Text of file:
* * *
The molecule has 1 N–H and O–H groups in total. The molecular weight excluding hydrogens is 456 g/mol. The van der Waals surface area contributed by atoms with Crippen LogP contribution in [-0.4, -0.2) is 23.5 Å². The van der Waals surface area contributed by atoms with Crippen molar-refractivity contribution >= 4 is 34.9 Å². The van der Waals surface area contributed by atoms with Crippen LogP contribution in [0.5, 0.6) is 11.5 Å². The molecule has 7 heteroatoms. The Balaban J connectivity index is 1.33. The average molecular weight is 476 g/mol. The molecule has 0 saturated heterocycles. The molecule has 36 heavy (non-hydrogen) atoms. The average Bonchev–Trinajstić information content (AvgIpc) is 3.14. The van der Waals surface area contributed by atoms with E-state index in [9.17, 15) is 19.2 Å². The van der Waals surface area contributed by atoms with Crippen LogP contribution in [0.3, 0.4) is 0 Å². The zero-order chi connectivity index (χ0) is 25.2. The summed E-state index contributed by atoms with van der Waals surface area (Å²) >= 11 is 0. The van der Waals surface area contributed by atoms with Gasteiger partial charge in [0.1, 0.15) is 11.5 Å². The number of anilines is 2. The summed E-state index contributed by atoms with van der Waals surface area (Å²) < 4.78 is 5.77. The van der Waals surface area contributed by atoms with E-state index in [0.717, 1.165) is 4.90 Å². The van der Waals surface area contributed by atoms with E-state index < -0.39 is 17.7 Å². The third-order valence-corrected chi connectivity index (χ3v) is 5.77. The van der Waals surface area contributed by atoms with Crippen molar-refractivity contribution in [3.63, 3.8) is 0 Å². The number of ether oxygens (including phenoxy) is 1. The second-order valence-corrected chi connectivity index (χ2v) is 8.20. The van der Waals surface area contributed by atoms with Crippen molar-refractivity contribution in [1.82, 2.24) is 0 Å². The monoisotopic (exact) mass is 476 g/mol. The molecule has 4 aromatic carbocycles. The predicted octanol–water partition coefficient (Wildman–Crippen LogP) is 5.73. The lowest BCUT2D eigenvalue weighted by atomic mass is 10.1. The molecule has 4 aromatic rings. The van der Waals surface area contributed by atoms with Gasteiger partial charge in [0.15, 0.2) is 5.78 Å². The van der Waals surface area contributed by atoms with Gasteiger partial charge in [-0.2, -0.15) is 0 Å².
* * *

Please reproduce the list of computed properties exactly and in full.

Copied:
The molecule has 1 N–H and O–H groups in total. The molecular weight excluding hydrogens is 456 g/mol. The van der Waals surface area contributed by atoms with Crippen LogP contribution in [-0.4, -0.2) is 23.5 Å². The van der Waals surface area contributed by atoms with Crippen molar-refractivity contribution >= 4 is 34.9 Å². The van der Waals surface area contributed by atoms with Crippen LogP contribution in [0.5, 0.6) is 11.5 Å². The molecule has 7 heteroatoms. The Balaban J connectivity index is 1.33. The average molecular weight is 476 g/mol. The molecule has 0 saturated heterocycles. The molecule has 36 heavy (non-hydrogen) atoms. The average Bonchev–Trinajstić information content (AvgIpc) is 3.14. The van der Waals surface area contributed by atoms with E-state index in [9.17, 15) is 19.2 Å². The van der Waals surface area contributed by atoms with Crippen LogP contribution in [0.3, 0.4) is 0 Å². The zero-order chi connectivity index (χ0) is 25.2. The summed E-state index contributed by atoms with van der Waals surface area (Å²) >= 11 is 0. The van der Waals surface area contributed by atoms with Gasteiger partial charge in [0.1, 0.15) is 11.5 Å². The number of anilines is 2. The summed E-state index contributed by atoms with van der Waals surface area (Å²) < 4.78 is 5.77. The van der Waals surface area contributed by atoms with E-state index in [0.717, 1.165) is 4.90 Å². The van der Waals surface area contributed by atoms with E-state index < -0.39 is 17.7 Å². The third-order valence-corrected chi connectivity index (χ3v) is 5.77. The van der Waals surface area contributed by atoms with Crippen molar-refractivity contribution in [3.63, 3.8) is 0 Å². The number of ether oxygens (including phenoxy) is 1. The second-order valence-corrected chi connectivity index (χ2v) is 8.20. The van der Waals surface area contributed by atoms with Crippen molar-refractivity contribution in [1.82, 2.24) is 0 Å². The monoisotopic (exact) mass is 476 g/mol. The molecule has 4 aromatic carbocycles. The predicted octanol–water partition coefficient (Wildman–Crippen LogP) is 5.73. The lowest BCUT2D eigenvalue weighted by atomic mass is 10.1. The molecule has 4 aromatic rings. The van der Waals surface area contributed by atoms with Gasteiger partial charge in [0.15, 0.2) is 5.78 Å². The van der Waals surface area contributed by atoms with Gasteiger partial charge in [-0.2, -0.15) is 0 Å².